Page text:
Which is my kind of water feature. Not only because they are just so darn romantic but they encourage participation. Taking a bath embodies the art of slow, with time being the essential ingredient necessary to making you and your relationships nutritious. And smelling good might I add. With or without child you still gotta cleanse. Why not just do it outside and in such a manner that allows your whole body to rest?
Not to say it isn’t a difficult decision. Watch True Blood or slowly soap up? Double-bind for sure.
Which takes me back to time. And choosing how to spend it. And also grieving the loss of it or accepting one’s new relationship to it as one gains a new member into the family fold.
All the more reason to take the time to cherish what is and what is to come. Even if it is with ambivalence.
Pink and red. Never shall these two colors meet. Valentine’s Day of course being an exception. And my garden. And although I am one who encourages others to “plant what you love” I think my love of pink and red has actually proven to be a design pickle. The sensation for passerbyers (and sadly – me) being kind of like staring directly into the sun, in spite of your mother’s warning not to. You look anyway. It hurts. You look away. And then you see spots for a good minute or so. Not fun.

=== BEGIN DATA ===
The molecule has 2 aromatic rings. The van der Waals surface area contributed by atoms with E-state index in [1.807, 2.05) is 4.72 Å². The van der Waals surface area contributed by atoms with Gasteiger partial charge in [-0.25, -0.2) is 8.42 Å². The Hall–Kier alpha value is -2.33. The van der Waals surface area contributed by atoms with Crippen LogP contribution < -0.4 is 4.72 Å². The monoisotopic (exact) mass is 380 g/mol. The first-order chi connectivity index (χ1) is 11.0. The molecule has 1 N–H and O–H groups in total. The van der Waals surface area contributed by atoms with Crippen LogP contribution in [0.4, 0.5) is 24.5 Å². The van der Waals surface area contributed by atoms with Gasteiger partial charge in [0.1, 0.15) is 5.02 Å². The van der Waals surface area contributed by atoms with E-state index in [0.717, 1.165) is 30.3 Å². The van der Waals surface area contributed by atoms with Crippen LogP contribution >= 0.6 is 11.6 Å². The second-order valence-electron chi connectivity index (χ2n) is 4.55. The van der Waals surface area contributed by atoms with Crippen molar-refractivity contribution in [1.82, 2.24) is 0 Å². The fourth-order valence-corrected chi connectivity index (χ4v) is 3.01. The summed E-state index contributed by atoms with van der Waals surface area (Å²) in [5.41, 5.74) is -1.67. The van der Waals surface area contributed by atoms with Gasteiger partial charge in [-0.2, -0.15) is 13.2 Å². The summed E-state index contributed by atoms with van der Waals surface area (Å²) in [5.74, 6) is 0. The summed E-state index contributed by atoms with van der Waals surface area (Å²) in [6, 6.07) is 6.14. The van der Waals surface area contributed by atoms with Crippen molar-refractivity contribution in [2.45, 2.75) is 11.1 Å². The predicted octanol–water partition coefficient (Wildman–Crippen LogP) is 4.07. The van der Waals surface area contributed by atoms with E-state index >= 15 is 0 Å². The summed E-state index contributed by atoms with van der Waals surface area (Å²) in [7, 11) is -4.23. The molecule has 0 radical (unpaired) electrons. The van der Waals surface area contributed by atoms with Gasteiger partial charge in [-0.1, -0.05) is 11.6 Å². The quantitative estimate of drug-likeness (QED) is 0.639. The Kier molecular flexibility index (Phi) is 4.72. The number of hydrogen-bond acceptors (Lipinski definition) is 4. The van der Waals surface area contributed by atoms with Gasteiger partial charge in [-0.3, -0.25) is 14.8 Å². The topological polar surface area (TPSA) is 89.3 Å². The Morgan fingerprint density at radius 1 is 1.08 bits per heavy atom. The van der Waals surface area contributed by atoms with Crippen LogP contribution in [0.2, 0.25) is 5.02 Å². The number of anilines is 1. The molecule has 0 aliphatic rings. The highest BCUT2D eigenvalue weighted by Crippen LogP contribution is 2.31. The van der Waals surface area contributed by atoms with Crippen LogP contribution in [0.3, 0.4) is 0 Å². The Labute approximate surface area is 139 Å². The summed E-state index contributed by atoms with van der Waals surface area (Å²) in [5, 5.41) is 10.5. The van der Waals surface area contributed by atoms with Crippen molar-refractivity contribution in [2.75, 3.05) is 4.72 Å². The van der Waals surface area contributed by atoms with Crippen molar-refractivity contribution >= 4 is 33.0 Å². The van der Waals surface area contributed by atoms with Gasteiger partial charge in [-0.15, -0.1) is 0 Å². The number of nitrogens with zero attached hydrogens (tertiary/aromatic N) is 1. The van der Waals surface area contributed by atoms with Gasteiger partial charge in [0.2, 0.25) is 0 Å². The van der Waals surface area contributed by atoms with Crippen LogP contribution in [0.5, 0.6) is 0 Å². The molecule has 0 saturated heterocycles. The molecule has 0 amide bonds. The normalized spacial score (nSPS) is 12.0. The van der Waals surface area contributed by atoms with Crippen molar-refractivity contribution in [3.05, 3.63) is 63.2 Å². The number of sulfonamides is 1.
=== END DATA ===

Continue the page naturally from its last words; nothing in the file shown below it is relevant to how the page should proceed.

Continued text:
Gardens I think should be gentle on the eyes. This doesn’t mean not playful, rigid, or unimaginative. Gardens, should entice and invite, hence my love of the cottage garden in its little pockets of production (edibles) and expansive palette of flowering perennials and the occasional annual. But cottage garden does not equal chaos. Gardens – contemporary, formal, cottage, you name it – DO require intentionality and planning. Love, I am learning is not the only thing that makes a garden grow.
And come on. Being told NO only makes you want to DO it. And this impulse we don’t necessarily outgrow as toddlers and teenagers. My pink and red plant enthusiasm a case in point. However, I do not endorse blind submission to any particular school of thought when it comes to garden design (or fill in the blank). I think we need space to experiment, to think outside of the box, but most especially learn from our mistakes. And this may mean at times not listening to or rejecting the “no” that is meant to protect us. We look directly into the sun anyway.